Dozens of demonstrators protested outside the Immigration and Customs Enforcement (ICE) offices at the corner of Ted Turner Drive and Garnett Street in southwest Atlanta on Thursday morning, holding signs and waving at cars that passed by.
The peaceful protest was part of the nationwide "Day Without Immigrants" that has left shops and restaurants across the nation closed in solidarity, while others were looking at a possible shutdown for lack of employees as the protest was set to underscore simply how many immigrant workers were tied to the economic infrastructure of the nation's economy.
Immigrant workers in a number of major cities planned to stay home from work and school as part of a planned strike.
Rallies across the nation included a march on the White House at midday.
ICE officials in Atlanta issued a statement late Thursday morning.
"U.S. Immigration and Customs Enforcement (ICE) fully respects the rights of all people to voice their opinion peacefully without interference.ICE is focused on removing public safety threats, such as convicted criminal aliens and gang members, as well as individuals who have violated our nation's immigration laws, including those who illegally re-entered the country after being removed and immigration fugitives ordered removed by federal immigration judges."
About 100 people took part in the protest outside of the ICE Atlanta office Thursday. Among the demonstrators was Summer Parks Lepe. She marched with her children, saying her husband was scared to come to the protest. While he's in the process of becoming a legal citizen, Lepe said right now, he's afraid to leave the house.
"It's scary for my husband to have to wake up every day and be scared to go to work, and for them [her children] to be scared that they're going to lose their father," Lepe said. "So we're fighting for that."
At the rally, people held up photos of relatives they said had been deported. Those people, the relatives said, had never been in trouble with the law.
Coming on the heels of roundups of undocumented immigrants nationwide, organizers urged legal residents as well as undocumented ones to participate in the boycott in response to President Trump's crackdown on immigration. Among the White House actions rankling protesters are plans to build a border wall, install a temporary immigration ban on nationals from certain Muslim-majority nations, boost patrol agents to curb illegal immigration and strip federal funding from sanctuary cities that limit cooperation with immigration agents.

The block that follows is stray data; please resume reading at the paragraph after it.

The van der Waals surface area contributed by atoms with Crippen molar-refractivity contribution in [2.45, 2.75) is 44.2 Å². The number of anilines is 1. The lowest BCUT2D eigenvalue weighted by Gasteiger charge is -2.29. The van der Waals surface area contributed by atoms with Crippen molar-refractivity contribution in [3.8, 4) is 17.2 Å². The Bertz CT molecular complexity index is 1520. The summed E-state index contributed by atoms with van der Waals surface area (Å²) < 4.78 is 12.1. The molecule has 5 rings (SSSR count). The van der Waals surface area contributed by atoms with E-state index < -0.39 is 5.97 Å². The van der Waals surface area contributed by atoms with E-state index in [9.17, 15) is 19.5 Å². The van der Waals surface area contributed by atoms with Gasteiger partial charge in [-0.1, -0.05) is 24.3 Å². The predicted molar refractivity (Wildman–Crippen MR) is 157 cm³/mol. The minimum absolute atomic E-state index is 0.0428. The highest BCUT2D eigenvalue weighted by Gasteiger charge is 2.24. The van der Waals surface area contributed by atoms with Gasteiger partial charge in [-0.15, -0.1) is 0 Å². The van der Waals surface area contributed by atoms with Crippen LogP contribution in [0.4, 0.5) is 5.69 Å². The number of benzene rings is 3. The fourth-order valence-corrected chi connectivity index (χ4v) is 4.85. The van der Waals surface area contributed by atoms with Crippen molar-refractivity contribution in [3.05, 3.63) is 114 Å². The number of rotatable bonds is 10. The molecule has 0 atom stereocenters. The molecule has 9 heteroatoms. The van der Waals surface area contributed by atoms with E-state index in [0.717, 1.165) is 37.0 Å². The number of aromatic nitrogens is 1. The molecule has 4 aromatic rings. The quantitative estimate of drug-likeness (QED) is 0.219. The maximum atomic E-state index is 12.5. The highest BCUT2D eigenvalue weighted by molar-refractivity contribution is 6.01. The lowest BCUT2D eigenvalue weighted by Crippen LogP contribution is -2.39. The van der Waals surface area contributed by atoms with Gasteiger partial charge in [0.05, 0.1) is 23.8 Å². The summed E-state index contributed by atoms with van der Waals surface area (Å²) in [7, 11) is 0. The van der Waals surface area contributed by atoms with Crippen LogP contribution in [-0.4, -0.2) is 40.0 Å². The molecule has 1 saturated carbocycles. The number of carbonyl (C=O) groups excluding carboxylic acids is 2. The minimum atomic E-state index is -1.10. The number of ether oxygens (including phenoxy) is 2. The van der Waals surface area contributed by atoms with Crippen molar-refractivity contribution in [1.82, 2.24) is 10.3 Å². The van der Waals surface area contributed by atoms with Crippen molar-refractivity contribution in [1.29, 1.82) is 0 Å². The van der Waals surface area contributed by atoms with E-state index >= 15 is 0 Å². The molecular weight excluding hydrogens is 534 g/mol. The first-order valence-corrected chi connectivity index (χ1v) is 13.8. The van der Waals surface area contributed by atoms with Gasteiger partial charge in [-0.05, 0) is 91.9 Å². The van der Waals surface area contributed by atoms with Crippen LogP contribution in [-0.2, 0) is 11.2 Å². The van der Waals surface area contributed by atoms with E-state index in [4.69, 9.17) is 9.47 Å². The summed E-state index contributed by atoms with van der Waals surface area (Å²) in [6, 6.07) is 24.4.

There is no indication as to how many people participated in the boycott nationally, but in many cities, immigrant-owned businesses placed signs in windows, informing customers that they would be closing on Thursday, and resuming normal business hours on Friday.
Locally-owned restaurant chain Farm Burger said they would be closing all three of their metro Atlanta locations -- Decatur, Buckhead and Dunwoody -- on Thursday, in solidarity with the "Day Without Immigrants" protests nationally.
"At Farm Burger, we’re proud that our restaurant family is comprised of a diverse staff with roots that spread throughout the globe. Our restaurants, like so many other businesses throughout the country, could not function or succeed without their hard work and dedication. Today, February 16th, we are closing all of our Atlanta locations in solidarity of “Day Without Immigrants.” This is an opportunity to respect and support many of our employees’ hopes to use the day in protest of current government policies and treatment of immigrants. Farm Burger is thankful and indebted for the dedicated work from our immigrant staff over the years, be it in our kitchens, service or in the fields with our farmers. Thank you for your understanding, and we’ll be open and ready to welcome you again starting Friday, February 17th."
News images of demonstrations similar to those in Atlanta could be seen from other cities from across the country, and others are expected throughout the remainder of the day.